A group of young techies is behind a mysterious app that's succeeded in getting Tech Twitter to clamor for invites, donate to Black Lives Matter charities, and tweet eye-mouth-eye emojis

it is what it is EyeMouthEye

  • A mysterious invite-only app has captured the attention of the
    tech industry on Twitter after a combination of three emoji —
    ðŸ‘👄👠— flooded their feeds starting Thursday.
  • The purpose of It Is What It Is — and whether it’s even real
    — is unclear. Purported users have posted screenshots on Twitter,
    and more than 20 young tech employees have added the app’s Twitter
    handle to their profiles.
  • Nonetheless, the It Is What It Is team has succeeded in getting
    interested users to donate to a Black trans fundraiser and
    introducing the tech industry to  ðŸ‘👄ðŸ‘, which is used to
    express shock or disgust.
  • A similar emphasis on secrecy and exclusivity is what attracted
    Silicon Valley to Clubhouse, an
    audio-chat app
    that debuted earlier this year and became an
    instant hit among its users.
  • Visit Business
    Insider’s homepage for more stories
    .

Ever feel like you’re looking in on an inside joke that everyone
online understands besides you? Welcome to itiswhatitis.fm.

On Thursday night, the tech industry was introduced via Twitter,
en masse, to this emoji combination: ðŸ‘👄ðŸ‘. Word spread
about a mysterious app called “It
Is What It Is
,” as Silicon Valley clamored to figure out what
the hype was all about and how the elite could secure their own
access to the invite-only platform.

But most of us have yet to figure out what’s really going on and
whether this is a real app — or something else — or merely an
elaborate satire of tech marketing. The website doesn’t help explain any
further: The only clickable thing on it is a box directing you to
“give us ur info,” where you can enter your email to, presumably,
get on the app’s waitlist.

Nonetheless, the team behind IIWII has successfully captured the
tech industry’s attention ahead of whatever it has planned for
Friday night at 7pm PT
.

06/26 7PM PST

— it is what it is (@itiseyemoutheye)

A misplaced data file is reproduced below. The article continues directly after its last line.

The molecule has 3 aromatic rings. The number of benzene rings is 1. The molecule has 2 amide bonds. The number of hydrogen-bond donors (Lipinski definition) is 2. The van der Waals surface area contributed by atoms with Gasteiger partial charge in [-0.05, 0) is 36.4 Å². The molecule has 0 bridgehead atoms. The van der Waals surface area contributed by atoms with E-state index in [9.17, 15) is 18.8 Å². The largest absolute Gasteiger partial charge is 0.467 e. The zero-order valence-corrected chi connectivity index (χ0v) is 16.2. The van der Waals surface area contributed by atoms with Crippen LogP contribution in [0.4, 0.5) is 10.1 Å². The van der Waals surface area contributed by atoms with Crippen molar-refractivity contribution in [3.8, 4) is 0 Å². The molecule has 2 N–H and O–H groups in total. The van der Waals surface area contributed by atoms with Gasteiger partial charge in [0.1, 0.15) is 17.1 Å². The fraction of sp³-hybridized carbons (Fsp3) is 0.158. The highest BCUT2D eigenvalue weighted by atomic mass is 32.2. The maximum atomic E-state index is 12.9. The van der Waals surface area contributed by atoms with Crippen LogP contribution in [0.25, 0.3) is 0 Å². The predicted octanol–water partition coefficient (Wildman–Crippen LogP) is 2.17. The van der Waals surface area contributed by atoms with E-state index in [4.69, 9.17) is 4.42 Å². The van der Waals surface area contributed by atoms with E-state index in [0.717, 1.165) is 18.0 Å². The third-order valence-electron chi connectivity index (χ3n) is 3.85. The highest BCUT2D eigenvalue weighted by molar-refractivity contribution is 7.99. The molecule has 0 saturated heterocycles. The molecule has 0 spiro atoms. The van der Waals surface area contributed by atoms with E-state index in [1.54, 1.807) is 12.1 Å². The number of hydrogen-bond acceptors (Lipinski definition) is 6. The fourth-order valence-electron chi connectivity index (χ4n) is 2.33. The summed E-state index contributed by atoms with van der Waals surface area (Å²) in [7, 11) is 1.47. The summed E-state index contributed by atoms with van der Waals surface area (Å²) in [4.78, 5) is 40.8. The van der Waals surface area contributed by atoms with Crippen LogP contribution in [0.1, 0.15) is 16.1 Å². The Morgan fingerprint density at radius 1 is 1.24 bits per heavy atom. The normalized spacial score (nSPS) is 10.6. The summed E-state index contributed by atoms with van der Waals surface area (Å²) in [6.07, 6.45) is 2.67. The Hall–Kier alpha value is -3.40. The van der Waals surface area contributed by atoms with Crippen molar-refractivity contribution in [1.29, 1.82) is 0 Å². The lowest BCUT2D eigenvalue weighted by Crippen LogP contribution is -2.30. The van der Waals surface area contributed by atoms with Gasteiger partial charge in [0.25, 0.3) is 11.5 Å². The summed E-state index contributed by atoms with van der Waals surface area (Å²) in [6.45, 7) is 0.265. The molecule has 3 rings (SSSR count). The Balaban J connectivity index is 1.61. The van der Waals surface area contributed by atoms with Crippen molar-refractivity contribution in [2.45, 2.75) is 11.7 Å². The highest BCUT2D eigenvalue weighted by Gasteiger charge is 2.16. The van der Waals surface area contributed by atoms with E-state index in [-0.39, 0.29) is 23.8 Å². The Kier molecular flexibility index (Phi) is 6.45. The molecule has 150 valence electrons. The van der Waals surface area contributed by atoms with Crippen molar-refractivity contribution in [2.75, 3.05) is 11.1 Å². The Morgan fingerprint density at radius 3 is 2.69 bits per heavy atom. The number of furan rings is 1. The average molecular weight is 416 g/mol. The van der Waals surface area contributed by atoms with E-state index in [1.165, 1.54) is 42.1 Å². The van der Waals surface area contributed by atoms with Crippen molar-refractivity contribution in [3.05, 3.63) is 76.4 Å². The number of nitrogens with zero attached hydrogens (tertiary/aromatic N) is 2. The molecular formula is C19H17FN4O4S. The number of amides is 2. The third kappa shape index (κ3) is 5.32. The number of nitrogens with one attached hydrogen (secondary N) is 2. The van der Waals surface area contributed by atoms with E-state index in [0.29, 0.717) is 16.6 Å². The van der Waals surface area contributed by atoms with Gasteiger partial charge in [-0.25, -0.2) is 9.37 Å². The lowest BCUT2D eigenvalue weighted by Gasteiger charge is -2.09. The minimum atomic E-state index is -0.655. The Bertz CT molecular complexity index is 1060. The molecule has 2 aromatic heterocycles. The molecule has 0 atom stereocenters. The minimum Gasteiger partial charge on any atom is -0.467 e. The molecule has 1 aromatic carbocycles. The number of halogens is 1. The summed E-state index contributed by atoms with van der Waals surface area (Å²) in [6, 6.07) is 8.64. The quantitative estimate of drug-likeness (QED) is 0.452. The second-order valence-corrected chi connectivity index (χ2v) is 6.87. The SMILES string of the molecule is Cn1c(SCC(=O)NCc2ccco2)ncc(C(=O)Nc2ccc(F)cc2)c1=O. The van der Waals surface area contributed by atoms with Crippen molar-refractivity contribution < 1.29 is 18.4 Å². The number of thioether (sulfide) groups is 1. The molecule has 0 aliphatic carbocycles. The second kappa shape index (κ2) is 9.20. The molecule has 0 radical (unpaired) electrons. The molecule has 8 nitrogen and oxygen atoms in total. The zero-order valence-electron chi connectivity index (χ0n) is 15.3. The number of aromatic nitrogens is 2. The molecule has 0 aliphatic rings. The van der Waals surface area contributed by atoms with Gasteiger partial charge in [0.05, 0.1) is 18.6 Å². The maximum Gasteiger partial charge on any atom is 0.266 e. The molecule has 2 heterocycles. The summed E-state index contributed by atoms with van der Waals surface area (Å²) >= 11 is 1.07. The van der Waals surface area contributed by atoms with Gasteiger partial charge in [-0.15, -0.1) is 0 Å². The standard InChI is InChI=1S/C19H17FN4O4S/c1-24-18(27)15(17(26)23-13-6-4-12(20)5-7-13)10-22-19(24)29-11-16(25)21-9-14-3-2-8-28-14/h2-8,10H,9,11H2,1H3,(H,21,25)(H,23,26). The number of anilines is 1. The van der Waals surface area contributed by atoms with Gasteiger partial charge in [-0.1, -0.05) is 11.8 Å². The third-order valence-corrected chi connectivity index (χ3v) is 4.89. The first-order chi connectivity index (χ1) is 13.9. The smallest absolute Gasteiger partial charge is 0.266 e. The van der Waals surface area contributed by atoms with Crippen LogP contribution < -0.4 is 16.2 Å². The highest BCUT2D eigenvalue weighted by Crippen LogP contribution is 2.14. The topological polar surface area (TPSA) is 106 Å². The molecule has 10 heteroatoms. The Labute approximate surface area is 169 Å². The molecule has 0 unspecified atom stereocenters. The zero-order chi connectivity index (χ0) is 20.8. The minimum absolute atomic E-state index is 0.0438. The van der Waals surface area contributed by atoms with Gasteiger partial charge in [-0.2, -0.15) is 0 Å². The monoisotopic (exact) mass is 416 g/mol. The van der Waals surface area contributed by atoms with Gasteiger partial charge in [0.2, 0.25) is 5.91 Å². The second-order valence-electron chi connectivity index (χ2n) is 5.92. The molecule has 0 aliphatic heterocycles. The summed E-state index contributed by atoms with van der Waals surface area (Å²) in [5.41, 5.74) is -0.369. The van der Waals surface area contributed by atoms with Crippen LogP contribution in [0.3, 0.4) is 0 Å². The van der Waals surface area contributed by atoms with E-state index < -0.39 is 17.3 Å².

June 26, 2020

Both the name and the emoji associated with the app are,
expectedly, based in meme culture, as Josh Constine
first pointed out
. The emoji can be traced back to this
YouTube video
from last year, and is now freely used across
social platforms for “expressing surprise, shock, anger, or
disgust,”
according to Urban Dictionary
.

The name — It Is What It Is — goes beyond a commonly used
idiom. The
audio from this video
of a group of teens echoing these words
has, since then, become a popular soundtrack for short videos on
the viral app TikTok.

It’s unclear who is exactly behind the app (if that’s what it
is), but more than 40 young software engineers and recent college
graduates in the tech industry are displaying the app’s Twitter
handle — @itsmoutheyemouth — in their profiles, with job titles
like “cheerleader,” “head of fun,” “chief gay,” and “chief
optometrist.” These faux titles are reminiscent of the trend on
TikTok where
users put “CEO of” in their account descriptions
.

While the majority of tweets regarding the app have thus far
been forms of trolling, and rows of ðŸ‘👄ðŸ‘, users associated
with the “project” also have successfully gotten excitable techies
to try scoring an invite. It Is What It Is has shared links to
charities supporting the Black community and trans people of color,
including the
Okra Project
, the
Lovaland Therapy Fund
, and Solutions
Not Punishment

The people behind It Is What It Is seem to be onto something.
The dramatic pull of exclusivity and secrecy in Silicon Valley was
demonstrated earlier this year, after an invite-only audio-chat app
called
Clubhouse launched in beta
. Although the app has just 5,000
users,
it’s already valued at $100 million
.

Business Insider tried to reach out on Twitter to some of the
users who seem to be associated with the app. The only response we
got: “It Is What It Is.”

SEE ALSO: Trolls
‘Zoombombed’ TikTok’s Pride event with racist and homophobic slurs,
shutting down the day-long event only minutes after it
started


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Source: FS – All – Entertainment – News
A group of young techies is behind a mysterious app that's
succeeded in getting Tech Twitter to clamor for invites, donate to
Black Lives Matter charities, and tweet eye-mouth-eye
emojis